The Pacific Rim Whale Festival's Parade of Whales and Wonders will rock through Tofino on March 11 at 10:30 a.m. Spacing on it means missing out on an excellent opportunity to cheer your extraordinary surroundings.

The Pacific Rim Whale Festival's Parade of Whales and Wonders will rock through Tofino on March 11 at 10:30 a.m. Spacing on it means missing out on an excellent opportunity to cheer your extraordinary surroundings.

Behest of the West: Embrace the excellence they expect

The migration is our opportunity to hone our excellence before the sunny season sets in.

From lost buoys to ‘Lost Boys,’ we’ve had a heck of a week.

For the 25th year in a row, Missoula shined a spotlight on our kids. They could not have shone brighter.

The annual children’s theatre production offered two displays of youthful excellence on Saturday in front of two packed crowds. Kudos to the community for showing up. Our support is important.

It was a Peter Pan storyline this year and the excellence was expected to fly. We knew the kindergartners would bring full-throttle adorability and the older kids would wow us with their acting chops. Excellence though, isn’t dulled by expectations. It’s never unearned either. Those kids rehearsed up a sweat during their week-long preparation.

They fought for their roles on Monday, mastered them by Saturday, and knocked our socks off from curtain to curtain. Singing, dancing and acting are hard things to do separately, let alone all at once, and it was inspiring to see them overcome the pressure of our gaze. We were all watching and young minds living in small towns tend to overestimate an embarrassment’s duration. I hope they remembered to have fun while delighting us.

Us adults have our own rehearsal coming up. Let’s hope we’re as prepared as our kids were.

For the 31st year in a row, grey whales will shine a spotlight on our Coast. Roughly 20,000 gorgeous Eschrichtius Robustus—a scientific name far too luxurious to leave out—are swimming past our shores on their way to the Berring Sea. It’s a 13,000-kilometre journey from Mexico and we’re blessed that they brave it every year.

Their annual migration stimulates an important subsequent one. Thousands of excited tourists bring their credit cards to town to watch our robust whales swim past. It’s a two-week summer season in March and a solid rehearsal for the big show; an elixir for any excuse you might use for being unprepared in June.

Our unique little shops will push their adorability full-throttle and our resorts will prep their hospitality chops to knock their guests socks off between summer’s opening and closing curtains.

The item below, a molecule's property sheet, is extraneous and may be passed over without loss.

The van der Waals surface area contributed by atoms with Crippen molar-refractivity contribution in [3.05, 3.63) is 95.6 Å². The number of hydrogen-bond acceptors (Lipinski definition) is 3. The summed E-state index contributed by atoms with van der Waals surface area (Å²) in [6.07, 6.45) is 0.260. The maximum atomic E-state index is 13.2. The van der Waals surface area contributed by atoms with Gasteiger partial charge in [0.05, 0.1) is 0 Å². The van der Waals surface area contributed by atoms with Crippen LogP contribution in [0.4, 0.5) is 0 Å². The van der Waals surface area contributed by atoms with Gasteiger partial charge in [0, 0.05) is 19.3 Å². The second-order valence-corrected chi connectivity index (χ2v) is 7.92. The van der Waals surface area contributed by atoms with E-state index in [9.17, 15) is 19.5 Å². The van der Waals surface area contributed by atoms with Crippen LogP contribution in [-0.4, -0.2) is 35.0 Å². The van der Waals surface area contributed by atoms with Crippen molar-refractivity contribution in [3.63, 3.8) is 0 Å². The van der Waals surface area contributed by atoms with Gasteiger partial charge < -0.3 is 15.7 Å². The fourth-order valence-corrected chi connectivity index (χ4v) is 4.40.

The migration is our opportunity to hone our excellence before the sunny season sets in. That excellence is expected. Our Destination Marketing Organizations pitch a big game and it’s our responsibility to deliver.

Excellence is never unearned and we’ll festival up a sweat this month to achieve it. We’ll also taste the pressure of our visitors’ gaze. Tourist towns like ours tend to overestimate the impact of embarrassing TripAdvisor reviews. Please, remember to have fun.

Ready your welcome mats, harness your good-naturedness, assess your staff, gauge your preparation, but remember, the wonders they’re coming to cheer exist in the paradise we live in. I encourage you to cheer along. Growing accustomed to this paradise is a nonsensical reason to not participate in its excellence.

The biggest party on the Island is coming to our doorstep. Get excited. The festival isn’t a them-not-us situation. Hosting it doesn’t mean we can’t play too. Whales are awesome and the events our festival organizers invite us to each year are as excellent as you’d expect.

Some of us are shying away from it though and I’m guessing that’s because we’ve got tourists to fear.

Terror is the prime suspect behind 86 per cent of you saying you weren’t excited about the whale festival in this paper’s recent, and completely unscientific, poll.

I get that you’re hesitant to share the sandbox with strangers and some bad apples definitely and harshly soured our chakras last year.

We watched a clueless dude hand a rice-cake to a bear and another pour gasoline in Kennedy Lake.

You’re right to be cautious about the incoming tourist-flow, but how about finding some middle-ground around cautiously optimistic?

Tourism Tofino has crafted a visitor etiquette guide and is assuring us they’ll put it in front of our guests somehow. Both towns have puffed up their bylaw patrols. Let’s give 2017 a chance to be the season we all get along by letting Whale Fest be the first brick in our road to the sunny side of things. Lower your fears and join their cheers. It’s our paradise their celebrating.